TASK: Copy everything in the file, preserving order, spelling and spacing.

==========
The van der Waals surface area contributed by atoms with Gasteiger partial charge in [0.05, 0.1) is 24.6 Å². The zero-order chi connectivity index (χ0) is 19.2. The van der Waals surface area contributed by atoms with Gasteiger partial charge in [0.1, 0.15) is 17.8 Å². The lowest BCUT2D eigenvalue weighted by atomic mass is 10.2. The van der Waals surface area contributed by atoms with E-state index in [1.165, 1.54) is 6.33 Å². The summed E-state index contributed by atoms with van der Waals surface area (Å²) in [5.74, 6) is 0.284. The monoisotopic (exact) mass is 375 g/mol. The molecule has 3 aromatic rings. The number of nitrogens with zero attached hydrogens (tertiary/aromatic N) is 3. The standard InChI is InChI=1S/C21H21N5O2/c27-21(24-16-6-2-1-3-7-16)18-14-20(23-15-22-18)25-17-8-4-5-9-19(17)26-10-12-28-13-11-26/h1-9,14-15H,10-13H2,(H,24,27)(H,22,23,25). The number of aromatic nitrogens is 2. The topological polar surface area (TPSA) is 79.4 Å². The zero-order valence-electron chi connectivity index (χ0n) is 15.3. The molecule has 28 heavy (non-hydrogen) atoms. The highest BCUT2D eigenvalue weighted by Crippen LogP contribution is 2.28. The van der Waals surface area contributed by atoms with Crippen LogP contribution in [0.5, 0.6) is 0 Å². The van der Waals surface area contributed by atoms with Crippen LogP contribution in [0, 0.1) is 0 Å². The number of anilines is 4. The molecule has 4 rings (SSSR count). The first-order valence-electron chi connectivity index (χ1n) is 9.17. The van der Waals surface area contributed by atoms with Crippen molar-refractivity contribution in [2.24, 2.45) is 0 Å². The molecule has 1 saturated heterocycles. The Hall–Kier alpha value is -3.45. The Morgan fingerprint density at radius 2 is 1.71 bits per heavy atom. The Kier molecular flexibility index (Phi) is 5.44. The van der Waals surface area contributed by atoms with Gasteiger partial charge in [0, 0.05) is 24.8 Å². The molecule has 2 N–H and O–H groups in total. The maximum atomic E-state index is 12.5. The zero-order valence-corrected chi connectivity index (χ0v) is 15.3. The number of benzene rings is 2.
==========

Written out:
The van der Waals surface area contributed by atoms with Gasteiger partial charge in [0.05, 0.1) is 24.6 Å². The zero-order chi connectivity index (χ0) is 19.2. The van der Waals surface area contributed by atoms with Gasteiger partial charge in [0.1, 0.15) is 17.8 Å². The lowest BCUT2D eigenvalue weighted by atomic mass is 10.2. The van der Waals surface area contributed by atoms with E-state index in [1.165, 1.54) is 6.33 Å². The summed E-state index contributed by atoms with van der Waals surface area (Å²) in [5.74, 6) is 0.284. The monoisotopic (exact) mass is 375 g/mol. The molecule has 3 aromatic rings. The number of nitrogens with zero attached hydrogens (tertiary/aromatic N) is 3. The standard InChI is InChI=1S/C21H21N5O2/c27-21(24-16-6-2-1-3-7-16)18-14-20(23-15-22-18)25-17-8-4-5-9-19(17)26-10-12-28-13-11-26/h1-9,14-15H,10-13H2,(H,24,27)(H,22,23,25). The number of aromatic nitrogens is 2. The topological polar surface area (TPSA) is 79.4 Å². The zero-order valence-electron chi connectivity index (χ0n) is 15.3. The molecule has 28 heavy (non-hydrogen) atoms. The highest BCUT2D eigenvalue weighted by Crippen LogP contribution is 2.28. The van der Waals surface area contributed by atoms with Crippen LogP contribution in [0.5, 0.6) is 0 Å². The van der Waals surface area contributed by atoms with Crippen LogP contribution in [0, 0.1) is 0 Å². The number of anilines is 4. The molecule has 4 rings (SSSR count). The first-order valence-electron chi connectivity index (χ1n) is 9.17. The van der Waals surface area contributed by atoms with Crippen molar-refractivity contribution in [2.24, 2.45) is 0 Å². The molecule has 1 saturated heterocycles. The Hall–Kier alpha value is -3.45. The Morgan fingerprint density at radius 2 is 1.71 bits per heavy atom. The Kier molecular flexibility index (Phi) is 5.44. The van der Waals surface area contributed by atoms with Gasteiger partial charge in [0, 0.05) is 24.8 Å². The molecule has 2 N–H and O–H groups in total. The maximum atomic E-state index is 12.5. The zero-order valence-corrected chi connectivity index (χ0v) is 15.3. The number of benzene rings is 2.